Every year the European Journal of Political Research publishes a political date yearbook which gives a review of politics in a number of western countries. I contribute the section on New Zealand to the journal – last year’s publication on New Zealand politics in 2007 can be read here. Below is the first draft of my review of New Zealand politics in 2008. It still requires a bit of abridging and editing, and as always I’m interested in feedback and suggestions, which you can leave in the comments section or email me (edwards.bryceATgmail.com). [Read more below]
2008 was a momentous year in New Zealand politics, with the occurrence of some significant political controversies, gathering economic gloom, the decline of a number of long-term political careers (including that of prime minister Helen Clark), and the holding of a general election for the house of representatives, which led to a change of government. Thus, after nine years and three terms in government, the Labour-led Government lost power after the Labour Party’s vote dropped to only 34 per cent and the opposition National Party under John Key rose to 45 per cent, allowing it to form a new single-party minority government supported in power by three minor parties – the Maori Party, Act Party, and United Future.
Issues in politics
Issues of political finance and allegations of politician improbity and dishonesty dominated much of New Zealand’s election year. The theme of ‘trust’ was a thread that ran throughout the year, and the Labour Party even used this word as its central campaign concept and slogan. This related to its attempt to discredit the National leader John Key and his party by painting them as having a secret agenda to implement if elected to government. Related to this, one TV news channel broadcast secret audio recordings made by anti-National activists at a National Party conference, catching senior National politicians talking candidly about the ideological compromises being made and the potential for more radical policies in the future.
Labour made efforts to suggest that leader John Key had some involvement in corrupt or dishonest financial practices. First, Labour successfully embarrassed John Key over the revelation that he had previously owned a greater number of Tranz Rail company shares than he had disclosed when he was the party’s spokesman on transport. Next, Labour made a failed attempt to link Key with a major fraud case of 20 years previously, known as the H-fee scam, which had led to the jailing of a prominent businessman. Labour had utilised its government research unit, and most controversially, sent its party president Mike Williams to Australia in the lead up to election day to trawl through court records that might ruin the credibility of Key. No explosive material ever emerged, despite Williams passing on photocopies of many court records to journalists. Instead, the story backfired and became a heavily damaging story about Labour's negative campaign methods.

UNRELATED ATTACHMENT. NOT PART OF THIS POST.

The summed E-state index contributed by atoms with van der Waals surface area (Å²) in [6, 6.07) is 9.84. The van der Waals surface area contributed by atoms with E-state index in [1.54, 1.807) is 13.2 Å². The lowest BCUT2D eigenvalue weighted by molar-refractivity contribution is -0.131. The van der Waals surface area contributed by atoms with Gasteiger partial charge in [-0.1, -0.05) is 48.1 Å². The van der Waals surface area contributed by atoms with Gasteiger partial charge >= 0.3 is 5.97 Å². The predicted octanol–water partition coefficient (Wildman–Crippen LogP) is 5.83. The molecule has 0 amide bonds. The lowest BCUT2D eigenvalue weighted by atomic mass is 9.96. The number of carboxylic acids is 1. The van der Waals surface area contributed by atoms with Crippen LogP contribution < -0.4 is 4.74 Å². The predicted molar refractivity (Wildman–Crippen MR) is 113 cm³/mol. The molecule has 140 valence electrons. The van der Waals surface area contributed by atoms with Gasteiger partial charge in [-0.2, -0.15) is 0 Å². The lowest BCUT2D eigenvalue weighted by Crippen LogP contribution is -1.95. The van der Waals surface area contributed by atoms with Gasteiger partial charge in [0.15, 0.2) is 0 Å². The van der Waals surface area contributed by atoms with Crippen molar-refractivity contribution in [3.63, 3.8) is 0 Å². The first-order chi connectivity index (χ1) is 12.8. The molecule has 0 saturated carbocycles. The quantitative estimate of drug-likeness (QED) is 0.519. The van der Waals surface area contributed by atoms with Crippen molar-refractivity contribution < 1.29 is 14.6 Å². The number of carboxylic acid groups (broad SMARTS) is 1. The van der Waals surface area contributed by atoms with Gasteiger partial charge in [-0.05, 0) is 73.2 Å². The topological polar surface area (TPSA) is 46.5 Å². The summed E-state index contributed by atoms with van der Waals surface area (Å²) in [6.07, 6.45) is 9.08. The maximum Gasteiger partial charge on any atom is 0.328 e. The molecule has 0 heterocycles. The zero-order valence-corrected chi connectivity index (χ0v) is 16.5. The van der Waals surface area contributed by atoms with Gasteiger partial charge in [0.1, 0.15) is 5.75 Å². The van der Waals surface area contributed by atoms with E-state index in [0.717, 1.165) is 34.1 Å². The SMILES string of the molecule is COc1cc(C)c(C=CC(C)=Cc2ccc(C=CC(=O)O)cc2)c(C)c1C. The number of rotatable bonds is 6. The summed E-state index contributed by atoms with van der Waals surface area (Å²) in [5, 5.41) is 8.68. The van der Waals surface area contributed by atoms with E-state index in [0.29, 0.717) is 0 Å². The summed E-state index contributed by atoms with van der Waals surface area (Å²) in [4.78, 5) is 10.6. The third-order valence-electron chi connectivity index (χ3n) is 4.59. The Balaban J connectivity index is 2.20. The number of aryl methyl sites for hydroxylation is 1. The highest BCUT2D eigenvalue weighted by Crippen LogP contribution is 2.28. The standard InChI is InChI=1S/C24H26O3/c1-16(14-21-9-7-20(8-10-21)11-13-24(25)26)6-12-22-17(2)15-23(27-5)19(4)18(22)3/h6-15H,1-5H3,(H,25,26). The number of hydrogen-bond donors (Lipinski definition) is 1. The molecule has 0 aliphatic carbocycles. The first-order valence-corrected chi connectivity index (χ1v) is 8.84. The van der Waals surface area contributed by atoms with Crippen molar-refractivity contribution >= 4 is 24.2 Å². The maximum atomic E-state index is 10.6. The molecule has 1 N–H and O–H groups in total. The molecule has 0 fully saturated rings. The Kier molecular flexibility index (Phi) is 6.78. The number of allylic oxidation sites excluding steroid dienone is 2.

Issues of trust and financial probity were a bigger problem for Labour’s confidence-and-supply partner, the New Zealand First party. The saga began early in the year, with party leader and Minister of Foreign Affairs, Winston Peters, being accused of receiving an undeclared and potentially compromising donation from the expat billionaire Owen Glenn, who had previously been a very generous donor to the Labour Party. The matter dragged on for months, but started when Peters held a press conference in February to deny reports that he had received any such donation. It also emerged that Glenn was keen to be appointed New Zealand’s honoury consul to Monaco – a decision needing the approval of Peters as Foreign Affairs minister. Eventually it was revealed in June that Glenn had in fact donated $100,000 to Peters’ legal bills, and that this had been funnelled through the party’s secret trust fund. The matter was referred to a Parliamentary Privileges Committee, and in September the committee determined that Peters had ‘provided misleading information’, which led to Parliament censuring Peters for failing to declare the donation on the parliamentary register of pecuniary interests.